• Keiko Yoneyama-Sims

Becoming a new mother is like learning how to speak another lunguage.


Since I am a bilingual, I go back and forth between two languages. I noticed that there is slight differences in my launguage ease in Japanese and in English. For speaking my English seems to be stronger and for reading my Japanese seems to be stroger. And it is interesting to experience the gap in my ability when I go from reading in Japanese to reading in English. It is fristrating. And I notice the similarities in becoming a new parents. 

Becoming a parent, no matter how much you read, studied, and prepared, "doing" a parent is a different story. Whenever you become a parent and start "doing" a parent, there are so much to learn on the job.

Because you have lived so far, you are fluent and have much more capability in being you and dealing with all the role you have.  You may have had a job and career. You finished school. You sucessfully kept yourself alive for however many years you have lived. So you know well how to speak your language, professional language, family relationship etc.  

So when you switch to "doing" parent and look at your fluency in it and notice how difficult it is and how it does not flow natural and rough it is, be kind to yourself.  It can be fristrating or desappointing. It may look like it never going to be easy.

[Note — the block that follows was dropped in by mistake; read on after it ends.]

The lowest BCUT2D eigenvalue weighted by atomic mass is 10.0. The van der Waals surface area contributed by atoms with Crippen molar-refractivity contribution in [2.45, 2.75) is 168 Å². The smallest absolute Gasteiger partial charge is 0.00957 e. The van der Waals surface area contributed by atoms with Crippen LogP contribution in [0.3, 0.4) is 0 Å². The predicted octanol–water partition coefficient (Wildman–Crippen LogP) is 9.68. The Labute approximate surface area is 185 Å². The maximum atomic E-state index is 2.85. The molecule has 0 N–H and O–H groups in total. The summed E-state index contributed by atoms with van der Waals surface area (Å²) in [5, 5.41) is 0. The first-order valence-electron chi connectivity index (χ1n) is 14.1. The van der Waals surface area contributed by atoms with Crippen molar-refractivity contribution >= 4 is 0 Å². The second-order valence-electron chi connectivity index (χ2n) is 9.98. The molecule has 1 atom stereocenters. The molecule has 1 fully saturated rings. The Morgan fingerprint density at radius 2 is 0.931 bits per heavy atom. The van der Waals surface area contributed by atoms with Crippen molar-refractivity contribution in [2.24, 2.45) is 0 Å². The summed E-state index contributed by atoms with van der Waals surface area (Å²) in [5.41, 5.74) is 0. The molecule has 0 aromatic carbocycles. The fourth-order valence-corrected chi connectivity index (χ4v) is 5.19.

Maybe it will get easier and maybe it will stay somewhat dofficult thing to do.  Some poeple seems to pick this parenting gig with breez and some seems to have difficult time getting it down.  I think it is the same as any other skill in life.  Same skills are easier to some people to master and to some so difficult to master. Like another launguage. 

It does not mean anything about your as a person amd a parent even when it is difficult to master parenting. It is complicated skill to master. 

But you will learn and adjust to it and will find a way to make it work. 

So whenyou feel like it is getting hard and feel overwhelmed, I want you to ask yourself the following questions. 

1- What is working okay so far?  Any little thing. Any thing that may look insignificant. Count every bit of it.  

2- Compare to day 1 of being a parent, what did you master so far? Anymlittle thing count. Like being able to change a diaper in a dark at 3 AM on the right side. 

3 - How did you make it happen?  You must have done something right that these things are happening now. Take credit for it. 


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After couple years of learning and practicing Solution Focused conversation with children, adolescents, and their parents or caregivers, I started to think "hummm, I feel like this might work with Pos

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Last Updated on July 9th, 2020